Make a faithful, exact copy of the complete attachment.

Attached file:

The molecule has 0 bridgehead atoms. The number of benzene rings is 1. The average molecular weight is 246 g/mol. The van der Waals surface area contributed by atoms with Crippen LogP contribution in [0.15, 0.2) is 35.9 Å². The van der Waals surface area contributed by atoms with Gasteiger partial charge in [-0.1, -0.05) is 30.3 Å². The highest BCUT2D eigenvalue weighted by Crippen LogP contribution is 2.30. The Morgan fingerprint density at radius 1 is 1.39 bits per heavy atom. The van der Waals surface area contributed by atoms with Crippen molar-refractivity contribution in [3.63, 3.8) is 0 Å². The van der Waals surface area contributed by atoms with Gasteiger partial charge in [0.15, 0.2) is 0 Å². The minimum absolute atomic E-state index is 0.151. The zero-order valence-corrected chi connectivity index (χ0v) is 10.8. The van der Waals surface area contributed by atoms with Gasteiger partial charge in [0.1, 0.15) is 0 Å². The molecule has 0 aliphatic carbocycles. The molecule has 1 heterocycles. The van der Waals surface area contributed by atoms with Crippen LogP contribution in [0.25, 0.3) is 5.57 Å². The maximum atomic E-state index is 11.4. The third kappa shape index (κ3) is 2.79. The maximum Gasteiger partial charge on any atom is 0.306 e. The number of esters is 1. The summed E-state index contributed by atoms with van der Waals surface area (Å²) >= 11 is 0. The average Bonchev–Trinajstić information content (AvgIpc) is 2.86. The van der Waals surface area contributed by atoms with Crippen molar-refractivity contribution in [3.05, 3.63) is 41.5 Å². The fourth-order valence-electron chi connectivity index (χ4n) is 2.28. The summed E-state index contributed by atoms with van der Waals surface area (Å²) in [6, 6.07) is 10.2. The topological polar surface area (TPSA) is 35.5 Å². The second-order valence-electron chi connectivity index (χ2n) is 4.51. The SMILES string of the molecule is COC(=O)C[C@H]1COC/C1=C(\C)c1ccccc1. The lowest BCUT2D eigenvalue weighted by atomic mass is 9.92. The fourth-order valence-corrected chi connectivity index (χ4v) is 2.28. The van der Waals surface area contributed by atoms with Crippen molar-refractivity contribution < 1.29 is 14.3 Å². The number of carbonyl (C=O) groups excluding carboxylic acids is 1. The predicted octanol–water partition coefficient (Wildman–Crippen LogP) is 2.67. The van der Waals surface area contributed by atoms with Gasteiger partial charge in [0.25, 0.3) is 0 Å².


The molecule has 0 bridgehead atoms. The number of benzene rings is 1. The average molecular weight is 246 g/mol. The van der Waals surface area contributed by atoms with Crippen LogP contribution in [0.15, 0.2) is 35.9 Å². The van der Waals surface area contributed by atoms with Gasteiger partial charge in [-0.1, -0.05) is 30.3 Å². The highest BCUT2D eigenvalue weighted by Crippen LogP contribution is 2.30. The Morgan fingerprint density at radius 1 is 1.39 bits per heavy atom. The van der Waals surface area contributed by atoms with Crippen molar-refractivity contribution in [3.63, 3.8) is 0 Å². The van der Waals surface area contributed by atoms with Gasteiger partial charge in [0.15, 0.2) is 0 Å². The minimum absolute atomic E-state index is 0.151. The zero-order valence-corrected chi connectivity index (χ0v) is 10.8. The van der Waals surface area contributed by atoms with Gasteiger partial charge in [0.1, 0.15) is 0 Å². The molecule has 0 aliphatic carbocycles. The molecule has 1 heterocycles. The van der Waals surface area contributed by atoms with Crippen LogP contribution in [0.25, 0.3) is 5.57 Å². The maximum atomic E-state index is 11.4. The third kappa shape index (κ3) is 2.79. The maximum Gasteiger partial charge on any atom is 0.306 e. The number of esters is 1. The summed E-state index contributed by atoms with van der Waals surface area (Å²) >= 11 is 0. The average Bonchev–Trinajstić information content (AvgIpc) is 2.86. The van der Waals surface area contributed by atoms with Crippen molar-refractivity contribution in [3.05, 3.63) is 41.5 Å². The fourth-order valence-electron chi connectivity index (χ4n) is 2.28. The summed E-state index contributed by atoms with van der Waals surface area (Å²) in [6, 6.07) is 10.2. The topological polar surface area (TPSA) is 35.5 Å². The second-order valence-electron chi connectivity index (χ2n) is 4.51. The SMILES string of the molecule is COC(=O)C[C@H]1COC/C1=C(\C)c1ccccc1. The lowest BCUT2D eigenvalue weighted by atomic mass is 9.92. The fourth-order valence-corrected chi connectivity index (χ4v) is 2.28. The van der Waals surface area contributed by atoms with Crippen molar-refractivity contribution < 1.29 is 14.3 Å². The number of carbonyl (C=O) groups excluding carboxylic acids is 1. The predicted octanol–water partition coefficient (Wildman–Crippen LogP) is 2.67. The van der Waals surface area contributed by atoms with Gasteiger partial charge in [0.25, 0.3) is 0 Å².